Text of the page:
Lack of evidence for increased risk of hepatitis A infection in homosexual men

Epidemiol Infect. 1999 Aug;123(1):89-93. doi: 10.1017/s0950268899002678.


In 1997, prevalence of and risk factors for hepatitis A virus (HAV) infection were evaluated in 146 homosexual and 286 heterosexual men attending a Sexually Transmitted Disease (STD) Clinic in Rome, Italy. Total HAV antibody (anti-HAV) was detected in 60.3% of homosexuals and 62.2% of heterosexuals. After adjustment for the confounding effects of age, years of schooling, number of sexual partners, use of condoms, and history of STD, homosexuals were not found to be at increased risk of previous HAV exposure than heterosexuals (OR 1.1; 95% CI 0.7-1.9). Independent predictors of the likelihood of anti-HAV seropositivity among homosexuals and heterosexuals were: age older than 35 years and positive syphilis serology which is likely a proxy of lifestyles that increase the risk of faecal-oral infections. These findings do not support a higher risk in homosexual men but could suggest a role for the vaccination of susceptible patients attending STD clinics.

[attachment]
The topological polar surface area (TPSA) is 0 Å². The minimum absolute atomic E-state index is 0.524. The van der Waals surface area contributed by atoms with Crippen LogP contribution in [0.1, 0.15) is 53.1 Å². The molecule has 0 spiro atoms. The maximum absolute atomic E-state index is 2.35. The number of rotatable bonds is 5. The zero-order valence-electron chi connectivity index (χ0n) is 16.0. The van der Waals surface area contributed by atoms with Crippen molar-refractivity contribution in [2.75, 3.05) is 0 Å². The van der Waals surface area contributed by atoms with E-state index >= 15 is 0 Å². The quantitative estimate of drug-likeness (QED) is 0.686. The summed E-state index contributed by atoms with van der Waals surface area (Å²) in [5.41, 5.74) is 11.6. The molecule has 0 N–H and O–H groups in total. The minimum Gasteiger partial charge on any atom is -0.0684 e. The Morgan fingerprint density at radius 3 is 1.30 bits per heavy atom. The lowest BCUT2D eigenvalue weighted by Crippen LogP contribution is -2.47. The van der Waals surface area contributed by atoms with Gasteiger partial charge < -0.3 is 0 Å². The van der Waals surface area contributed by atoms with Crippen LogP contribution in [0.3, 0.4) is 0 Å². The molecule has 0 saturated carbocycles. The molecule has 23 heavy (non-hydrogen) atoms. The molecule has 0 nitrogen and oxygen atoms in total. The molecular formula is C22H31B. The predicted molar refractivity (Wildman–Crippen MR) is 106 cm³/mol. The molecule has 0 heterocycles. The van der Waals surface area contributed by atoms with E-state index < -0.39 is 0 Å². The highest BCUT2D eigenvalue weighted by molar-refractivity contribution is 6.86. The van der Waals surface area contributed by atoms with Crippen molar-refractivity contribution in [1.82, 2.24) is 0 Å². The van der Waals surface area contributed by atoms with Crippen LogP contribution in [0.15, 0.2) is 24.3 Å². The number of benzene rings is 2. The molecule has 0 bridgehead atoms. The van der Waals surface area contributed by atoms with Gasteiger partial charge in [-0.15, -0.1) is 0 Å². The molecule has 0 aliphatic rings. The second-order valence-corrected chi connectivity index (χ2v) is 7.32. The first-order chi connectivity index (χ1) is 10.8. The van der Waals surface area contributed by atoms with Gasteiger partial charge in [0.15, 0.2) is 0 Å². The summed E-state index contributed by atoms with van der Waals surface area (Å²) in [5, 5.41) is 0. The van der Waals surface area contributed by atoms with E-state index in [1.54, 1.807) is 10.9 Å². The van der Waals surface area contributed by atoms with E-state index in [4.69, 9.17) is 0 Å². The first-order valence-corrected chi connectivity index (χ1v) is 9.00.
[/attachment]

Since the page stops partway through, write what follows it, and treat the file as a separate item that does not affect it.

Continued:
Publication types

  • Research Support, Non-U.S. Gov't

MeSH terms

  • Adult
  • Case-Control Studies
  • Hepatitis A / blood
  • Hepatitis A / epidemiology*
  • Hepatitis A Antibodies
  • Hepatitis Antibodies / blood*
  • Hepatitis Antibodies / isolation & purification
  • Hepatovirus / immunology*
  • Hepatovirus / isolation & purification
  • Heterosexuality
  • Homosexuality*
  • Humans
  • Italy / epidemiology
  • Male
  • Prevalence
  • Risk Factors


  • Hepatitis A Antibodies
  • Hepatitis Antibodies